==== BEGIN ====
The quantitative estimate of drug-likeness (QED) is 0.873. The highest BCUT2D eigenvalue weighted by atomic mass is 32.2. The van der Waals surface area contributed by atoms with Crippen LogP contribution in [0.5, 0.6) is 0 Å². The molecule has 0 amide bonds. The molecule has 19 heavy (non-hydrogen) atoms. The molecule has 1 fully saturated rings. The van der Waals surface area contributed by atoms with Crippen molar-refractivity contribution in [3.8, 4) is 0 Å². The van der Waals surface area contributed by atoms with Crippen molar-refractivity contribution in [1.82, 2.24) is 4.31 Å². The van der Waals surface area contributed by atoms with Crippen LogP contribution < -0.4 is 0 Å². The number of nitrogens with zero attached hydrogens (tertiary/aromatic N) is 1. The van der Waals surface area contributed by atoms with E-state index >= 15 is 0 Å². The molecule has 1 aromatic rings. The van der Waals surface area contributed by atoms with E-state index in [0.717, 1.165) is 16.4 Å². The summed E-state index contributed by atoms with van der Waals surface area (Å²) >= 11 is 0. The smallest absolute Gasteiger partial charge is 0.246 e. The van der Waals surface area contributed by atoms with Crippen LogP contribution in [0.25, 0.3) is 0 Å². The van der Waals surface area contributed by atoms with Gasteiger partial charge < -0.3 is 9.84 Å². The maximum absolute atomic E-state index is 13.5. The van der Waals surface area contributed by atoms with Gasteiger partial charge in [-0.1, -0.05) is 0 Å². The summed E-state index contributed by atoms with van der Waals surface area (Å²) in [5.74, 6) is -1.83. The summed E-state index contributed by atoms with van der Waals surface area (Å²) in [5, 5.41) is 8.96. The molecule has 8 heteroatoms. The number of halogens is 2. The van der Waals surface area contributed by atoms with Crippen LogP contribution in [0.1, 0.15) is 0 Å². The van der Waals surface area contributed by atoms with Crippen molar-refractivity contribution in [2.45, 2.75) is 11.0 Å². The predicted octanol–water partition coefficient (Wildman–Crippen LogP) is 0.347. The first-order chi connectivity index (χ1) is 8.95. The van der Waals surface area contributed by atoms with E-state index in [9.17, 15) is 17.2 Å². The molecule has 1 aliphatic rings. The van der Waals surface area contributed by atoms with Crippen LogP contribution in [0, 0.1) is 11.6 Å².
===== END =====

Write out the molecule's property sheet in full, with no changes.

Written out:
The quantitative estimate of drug-likeness (QED) is 0.873. The highest BCUT2D eigenvalue weighted by atomic mass is 32.2. The van der Waals surface area contributed by atoms with Crippen LogP contribution in [0.5, 0.6) is 0 Å². The molecule has 0 amide bonds. The molecule has 19 heavy (non-hydrogen) atoms. The molecule has 1 fully saturated rings. The van der Waals surface area contributed by atoms with Crippen molar-refractivity contribution in [3.8, 4) is 0 Å². The van der Waals surface area contributed by atoms with Crippen molar-refractivity contribution in [1.82, 2.24) is 4.31 Å². The van der Waals surface area contributed by atoms with Crippen LogP contribution < -0.4 is 0 Å². The number of nitrogens with zero attached hydrogens (tertiary/aromatic N) is 1. The van der Waals surface area contributed by atoms with E-state index >= 15 is 0 Å². The molecule has 1 aromatic rings. The van der Waals surface area contributed by atoms with E-state index in [0.717, 1.165) is 16.4 Å². The summed E-state index contributed by atoms with van der Waals surface area (Å²) >= 11 is 0. The smallest absolute Gasteiger partial charge is 0.246 e. The van der Waals surface area contributed by atoms with Crippen LogP contribution in [0.25, 0.3) is 0 Å². The van der Waals surface area contributed by atoms with Gasteiger partial charge < -0.3 is 9.84 Å². The maximum absolute atomic E-state index is 13.5. The van der Waals surface area contributed by atoms with Gasteiger partial charge in [-0.1, -0.05) is 0 Å². The summed E-state index contributed by atoms with van der Waals surface area (Å²) in [5.74, 6) is -1.83. The summed E-state index contributed by atoms with van der Waals surface area (Å²) in [5, 5.41) is 8.96. The molecule has 8 heteroatoms. The number of halogens is 2. The van der Waals surface area contributed by atoms with Crippen LogP contribution in [0.1, 0.15) is 0 Å². The van der Waals surface area contributed by atoms with Crippen molar-refractivity contribution in [2.45, 2.75) is 11.0 Å². The predicted octanol–water partition coefficient (Wildman–Crippen LogP) is 0.347. The first-order chi connectivity index (χ1) is 8.95. The van der Waals surface area contributed by atoms with E-state index in [9.17, 15) is 17.2 Å². The molecule has 1 aliphatic rings. The van der Waals surface area contributed by atoms with Crippen LogP contribution in [0, 0.1) is 11.6 Å².